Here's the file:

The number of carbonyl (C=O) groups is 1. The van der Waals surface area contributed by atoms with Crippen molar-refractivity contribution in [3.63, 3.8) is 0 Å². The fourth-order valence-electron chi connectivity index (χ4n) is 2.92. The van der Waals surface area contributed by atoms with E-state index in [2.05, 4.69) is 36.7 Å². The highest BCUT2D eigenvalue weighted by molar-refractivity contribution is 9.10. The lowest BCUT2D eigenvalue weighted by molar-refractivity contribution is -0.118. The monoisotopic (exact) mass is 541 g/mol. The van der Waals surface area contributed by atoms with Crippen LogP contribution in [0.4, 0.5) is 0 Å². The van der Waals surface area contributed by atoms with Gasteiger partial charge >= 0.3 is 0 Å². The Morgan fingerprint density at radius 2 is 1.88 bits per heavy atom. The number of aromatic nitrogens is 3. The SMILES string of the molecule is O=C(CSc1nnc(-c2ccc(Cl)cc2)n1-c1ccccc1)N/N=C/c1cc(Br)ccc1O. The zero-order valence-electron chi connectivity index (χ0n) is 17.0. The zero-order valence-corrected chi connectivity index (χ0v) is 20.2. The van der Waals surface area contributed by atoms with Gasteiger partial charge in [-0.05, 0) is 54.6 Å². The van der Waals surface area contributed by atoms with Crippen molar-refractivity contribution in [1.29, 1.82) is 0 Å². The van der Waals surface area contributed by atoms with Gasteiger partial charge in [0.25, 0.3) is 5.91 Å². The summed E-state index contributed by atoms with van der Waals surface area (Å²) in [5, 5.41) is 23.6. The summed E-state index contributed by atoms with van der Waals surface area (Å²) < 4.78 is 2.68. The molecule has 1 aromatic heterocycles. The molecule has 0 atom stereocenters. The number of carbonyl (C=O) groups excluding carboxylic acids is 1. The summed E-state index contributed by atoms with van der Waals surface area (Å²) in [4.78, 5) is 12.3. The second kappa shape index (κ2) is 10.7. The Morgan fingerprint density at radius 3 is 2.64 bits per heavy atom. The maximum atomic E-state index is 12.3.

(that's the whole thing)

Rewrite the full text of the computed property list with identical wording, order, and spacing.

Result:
The number of carbonyl (C=O) groups is 1. The van der Waals surface area contributed by atoms with Crippen molar-refractivity contribution in [3.63, 3.8) is 0 Å². The fourth-order valence-electron chi connectivity index (χ4n) is 2.92. The van der Waals surface area contributed by atoms with E-state index in [2.05, 4.69) is 36.7 Å². The highest BCUT2D eigenvalue weighted by molar-refractivity contribution is 9.10. The lowest BCUT2D eigenvalue weighted by molar-refractivity contribution is -0.118. The monoisotopic (exact) mass is 541 g/mol. The van der Waals surface area contributed by atoms with Crippen LogP contribution in [0.4, 0.5) is 0 Å². The van der Waals surface area contributed by atoms with Gasteiger partial charge >= 0.3 is 0 Å². The Morgan fingerprint density at radius 2 is 1.88 bits per heavy atom. The number of aromatic nitrogens is 3. The SMILES string of the molecule is O=C(CSc1nnc(-c2ccc(Cl)cc2)n1-c1ccccc1)N/N=C/c1cc(Br)ccc1O. The zero-order valence-electron chi connectivity index (χ0n) is 17.0. The zero-order valence-corrected chi connectivity index (χ0v) is 20.2. The van der Waals surface area contributed by atoms with Gasteiger partial charge in [-0.05, 0) is 54.6 Å². The van der Waals surface area contributed by atoms with Crippen molar-refractivity contribution in [1.29, 1.82) is 0 Å². The van der Waals surface area contributed by atoms with Gasteiger partial charge in [0.25, 0.3) is 5.91 Å². The summed E-state index contributed by atoms with van der Waals surface area (Å²) in [5, 5.41) is 23.6. The summed E-state index contributed by atoms with van der Waals surface area (Å²) < 4.78 is 2.68. The molecule has 1 aromatic heterocycles. The molecule has 0 atom stereocenters. The number of carbonyl (C=O) groups excluding carboxylic acids is 1. The summed E-state index contributed by atoms with van der Waals surface area (Å²) in [4.78, 5) is 12.3. The second kappa shape index (κ2) is 10.7. The Morgan fingerprint density at radius 3 is 2.64 bits per heavy atom. The maximum atomic E-state index is 12.3.